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Ottawa (AFP) – Ecuadoran villagers can seek to enforce in Canada a multi-billion-dollar Ecuadoran judgment against Chevron for polluting the Amazonian rainforest, a Canadian court ruled Tuesday.
The Ontario Court of Appeal overturned a lower court decision that had quashed the villagers’ attempt to seize the assets of a Chevron subsidiary as partial payment.
It gave Chevron 30 days to file a defense, in the latest twist in years of litigation over environmental damage in Ecuador’s Amazon basin.
Chevron said in a statement that it was evaluating its next step, including possibly taking the fight over jurisdiction to Canada’s Supreme Court.
Meanwhile, the two sides continue parallel legal fights in the United States and Brazil.
The villagers who brought the original lawsuit over decades of oil pollution in the Amazon had asked the Ontario Superior Court to force Chevron to hand over Can$12 billion (US$11.3 billion) in Canadian assets held by subsidiaries.
The oil company has refused to pay, alleging fraud and bribery was used to obtain the ruling in Ecuador, and maintains its Canadian subsidiaries are wholly independent and have nothing to do with the case.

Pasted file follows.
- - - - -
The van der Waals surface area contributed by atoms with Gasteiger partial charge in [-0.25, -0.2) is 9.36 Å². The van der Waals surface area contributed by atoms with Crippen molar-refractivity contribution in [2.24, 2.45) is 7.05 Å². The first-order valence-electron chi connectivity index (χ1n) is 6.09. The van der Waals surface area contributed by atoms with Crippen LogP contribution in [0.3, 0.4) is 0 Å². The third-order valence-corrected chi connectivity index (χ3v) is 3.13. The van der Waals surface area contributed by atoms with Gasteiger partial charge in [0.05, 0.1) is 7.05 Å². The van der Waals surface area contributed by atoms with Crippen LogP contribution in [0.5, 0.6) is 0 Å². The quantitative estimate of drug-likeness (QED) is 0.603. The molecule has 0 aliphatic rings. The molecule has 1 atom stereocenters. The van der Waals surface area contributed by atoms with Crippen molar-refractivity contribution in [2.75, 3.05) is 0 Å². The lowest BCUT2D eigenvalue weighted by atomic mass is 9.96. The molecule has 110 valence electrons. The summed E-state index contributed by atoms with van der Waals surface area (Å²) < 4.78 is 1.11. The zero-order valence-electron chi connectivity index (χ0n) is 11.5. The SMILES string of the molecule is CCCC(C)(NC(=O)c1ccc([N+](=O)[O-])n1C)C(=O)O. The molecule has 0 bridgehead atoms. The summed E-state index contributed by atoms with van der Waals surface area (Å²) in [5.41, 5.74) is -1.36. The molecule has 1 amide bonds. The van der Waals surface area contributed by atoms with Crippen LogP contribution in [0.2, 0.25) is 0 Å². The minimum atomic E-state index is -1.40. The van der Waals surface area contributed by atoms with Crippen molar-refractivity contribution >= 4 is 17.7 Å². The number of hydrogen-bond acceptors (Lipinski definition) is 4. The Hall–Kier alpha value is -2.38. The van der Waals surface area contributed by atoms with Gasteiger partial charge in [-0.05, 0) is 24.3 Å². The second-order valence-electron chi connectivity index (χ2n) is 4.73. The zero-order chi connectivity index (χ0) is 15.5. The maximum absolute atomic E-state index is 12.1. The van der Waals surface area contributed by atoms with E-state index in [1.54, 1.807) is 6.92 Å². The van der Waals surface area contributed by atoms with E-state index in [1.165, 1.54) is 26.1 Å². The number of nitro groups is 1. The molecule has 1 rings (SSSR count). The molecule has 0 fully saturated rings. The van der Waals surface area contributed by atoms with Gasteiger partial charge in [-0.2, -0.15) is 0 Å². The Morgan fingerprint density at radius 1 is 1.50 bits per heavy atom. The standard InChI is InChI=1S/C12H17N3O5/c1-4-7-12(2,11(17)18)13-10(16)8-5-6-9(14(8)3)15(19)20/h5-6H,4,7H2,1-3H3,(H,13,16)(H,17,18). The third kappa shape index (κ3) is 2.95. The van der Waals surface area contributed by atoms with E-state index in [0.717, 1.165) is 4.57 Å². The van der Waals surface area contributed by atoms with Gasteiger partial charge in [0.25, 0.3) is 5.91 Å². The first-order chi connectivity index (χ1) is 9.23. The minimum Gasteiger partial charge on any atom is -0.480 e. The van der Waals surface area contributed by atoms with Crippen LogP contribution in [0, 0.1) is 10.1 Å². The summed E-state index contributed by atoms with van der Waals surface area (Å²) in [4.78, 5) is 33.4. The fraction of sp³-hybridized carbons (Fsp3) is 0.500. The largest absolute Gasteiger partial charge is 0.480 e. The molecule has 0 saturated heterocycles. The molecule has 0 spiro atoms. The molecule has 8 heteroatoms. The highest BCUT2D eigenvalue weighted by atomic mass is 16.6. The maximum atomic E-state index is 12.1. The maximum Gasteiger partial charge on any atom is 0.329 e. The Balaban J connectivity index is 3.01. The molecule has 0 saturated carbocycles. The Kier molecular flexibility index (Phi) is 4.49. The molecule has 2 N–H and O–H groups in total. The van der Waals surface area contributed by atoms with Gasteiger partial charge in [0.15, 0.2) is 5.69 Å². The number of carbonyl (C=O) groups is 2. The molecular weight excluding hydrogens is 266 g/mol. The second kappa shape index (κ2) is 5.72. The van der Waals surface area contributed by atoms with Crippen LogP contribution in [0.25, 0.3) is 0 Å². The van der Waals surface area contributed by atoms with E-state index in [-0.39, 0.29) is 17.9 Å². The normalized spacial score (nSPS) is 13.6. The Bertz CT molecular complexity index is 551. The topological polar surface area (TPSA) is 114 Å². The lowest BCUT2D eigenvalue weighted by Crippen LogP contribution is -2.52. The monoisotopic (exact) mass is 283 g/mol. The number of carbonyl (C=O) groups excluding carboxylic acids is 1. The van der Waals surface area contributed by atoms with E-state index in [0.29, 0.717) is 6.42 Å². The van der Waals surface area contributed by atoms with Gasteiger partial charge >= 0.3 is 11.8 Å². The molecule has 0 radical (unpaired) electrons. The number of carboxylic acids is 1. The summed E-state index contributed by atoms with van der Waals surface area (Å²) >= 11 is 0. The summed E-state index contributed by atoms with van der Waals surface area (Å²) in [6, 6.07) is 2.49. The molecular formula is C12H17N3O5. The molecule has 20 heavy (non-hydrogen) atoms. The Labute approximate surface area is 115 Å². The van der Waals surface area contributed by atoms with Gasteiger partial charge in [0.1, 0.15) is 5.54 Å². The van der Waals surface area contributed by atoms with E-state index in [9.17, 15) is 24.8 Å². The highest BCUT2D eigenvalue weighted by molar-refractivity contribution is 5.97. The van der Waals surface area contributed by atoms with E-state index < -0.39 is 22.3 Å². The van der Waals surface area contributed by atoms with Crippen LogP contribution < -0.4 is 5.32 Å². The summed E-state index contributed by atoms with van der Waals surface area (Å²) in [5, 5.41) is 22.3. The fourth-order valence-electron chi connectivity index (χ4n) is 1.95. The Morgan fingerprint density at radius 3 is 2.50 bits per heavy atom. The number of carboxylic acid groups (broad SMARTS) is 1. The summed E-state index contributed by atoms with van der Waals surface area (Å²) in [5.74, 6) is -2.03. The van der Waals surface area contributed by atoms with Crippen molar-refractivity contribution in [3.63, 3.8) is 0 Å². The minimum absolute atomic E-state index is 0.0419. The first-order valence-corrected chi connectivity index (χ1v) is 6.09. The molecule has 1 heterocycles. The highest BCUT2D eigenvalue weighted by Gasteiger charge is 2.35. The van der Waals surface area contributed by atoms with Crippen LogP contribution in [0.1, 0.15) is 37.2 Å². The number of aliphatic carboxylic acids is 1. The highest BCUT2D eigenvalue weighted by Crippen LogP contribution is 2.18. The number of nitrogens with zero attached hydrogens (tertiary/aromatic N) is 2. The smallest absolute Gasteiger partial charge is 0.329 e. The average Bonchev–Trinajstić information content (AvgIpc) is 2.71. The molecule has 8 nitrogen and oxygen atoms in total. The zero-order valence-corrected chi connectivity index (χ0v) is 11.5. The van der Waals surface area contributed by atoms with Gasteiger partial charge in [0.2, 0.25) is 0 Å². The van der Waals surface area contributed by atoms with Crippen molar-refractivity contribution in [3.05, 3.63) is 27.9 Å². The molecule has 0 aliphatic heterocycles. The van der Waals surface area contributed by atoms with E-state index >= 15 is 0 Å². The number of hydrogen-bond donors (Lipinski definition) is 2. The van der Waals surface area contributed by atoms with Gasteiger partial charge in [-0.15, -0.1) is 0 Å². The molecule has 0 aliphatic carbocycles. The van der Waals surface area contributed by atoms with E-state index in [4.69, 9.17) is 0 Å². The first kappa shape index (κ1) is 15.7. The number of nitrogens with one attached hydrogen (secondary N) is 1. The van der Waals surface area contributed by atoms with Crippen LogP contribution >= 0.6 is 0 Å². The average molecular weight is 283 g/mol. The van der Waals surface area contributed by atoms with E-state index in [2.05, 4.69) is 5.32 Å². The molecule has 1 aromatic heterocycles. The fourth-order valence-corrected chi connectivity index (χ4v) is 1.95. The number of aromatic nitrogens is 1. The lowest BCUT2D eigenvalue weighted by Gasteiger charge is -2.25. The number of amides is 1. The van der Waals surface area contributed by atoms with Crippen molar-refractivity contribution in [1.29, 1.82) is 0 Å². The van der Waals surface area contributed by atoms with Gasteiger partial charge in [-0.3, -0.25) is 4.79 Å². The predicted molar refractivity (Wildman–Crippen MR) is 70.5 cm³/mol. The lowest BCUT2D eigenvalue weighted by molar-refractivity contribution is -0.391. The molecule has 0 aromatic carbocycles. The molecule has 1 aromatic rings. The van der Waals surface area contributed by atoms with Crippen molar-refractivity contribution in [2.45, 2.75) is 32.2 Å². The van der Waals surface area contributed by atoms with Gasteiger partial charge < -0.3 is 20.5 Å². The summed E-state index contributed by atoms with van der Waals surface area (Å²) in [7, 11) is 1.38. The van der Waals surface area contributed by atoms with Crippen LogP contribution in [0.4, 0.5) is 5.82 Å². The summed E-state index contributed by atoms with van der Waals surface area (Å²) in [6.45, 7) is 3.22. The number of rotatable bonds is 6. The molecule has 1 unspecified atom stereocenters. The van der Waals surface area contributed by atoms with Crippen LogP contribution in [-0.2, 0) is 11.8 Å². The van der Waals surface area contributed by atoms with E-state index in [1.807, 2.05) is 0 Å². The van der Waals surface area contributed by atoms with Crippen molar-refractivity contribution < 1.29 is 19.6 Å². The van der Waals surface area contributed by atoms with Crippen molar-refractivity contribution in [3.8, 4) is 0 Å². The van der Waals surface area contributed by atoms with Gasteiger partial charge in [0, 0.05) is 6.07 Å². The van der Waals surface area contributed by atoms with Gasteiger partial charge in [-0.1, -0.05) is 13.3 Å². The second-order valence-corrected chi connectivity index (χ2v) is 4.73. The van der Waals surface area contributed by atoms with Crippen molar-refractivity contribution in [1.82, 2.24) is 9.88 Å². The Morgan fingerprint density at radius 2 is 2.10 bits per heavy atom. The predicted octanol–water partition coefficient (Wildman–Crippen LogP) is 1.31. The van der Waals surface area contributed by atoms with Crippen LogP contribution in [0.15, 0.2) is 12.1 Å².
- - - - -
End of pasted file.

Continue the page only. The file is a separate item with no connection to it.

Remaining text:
“If the Ecuadoran plaintiffs truly believed in the validity of the Ecuadoran judgment, they should seek enforcement in the United States, where (parent company) Chevron Corp. resides, rather than targeting assets of the company’s subsidiaries that are not parties to the Ecuadoran litigation,” Chevron said in a statement.
Under the original ruling, Chevron was ordered to pay a US$9 billion fine for polluting the Amazon when the US oil company Texaco operated in Ecuador between 1964 and 1990.
Chevron acquired Texaco in 2001. The fine, later increased to US$19 billion, was reduced by Ecuador’s Supreme Court to US$9.51 billion in November.
Thousands of villagers in the polluted area say they were sickened and say many have cancer from the contamination of their water supply from oil spillage.
Chevron contends that Texaco paid all of the required clean-up costs before exiting the country in the 1990s.
In his decision, Ontario Court of Appeal Justice James MacPherson said: “Even before the Ecuadoran judgment was released, Chevron, speaking through a spokesman, stated that Chevron intended to contest the judgment if Chevron lost.
“He said, ‘We’re going to fight this until hell freezes over. And then we’ll fight it out on the ice.’ Chevron’s wish is granted,” MacPherson said.
“After all these years, the Ecuadoran plaintiffs deserve to have the recognition and enforcement of the Ecuadoran judgment heard on the merits in an appropriate jurisdiction.
“At this juncture, Ontario is that jurisdiction.”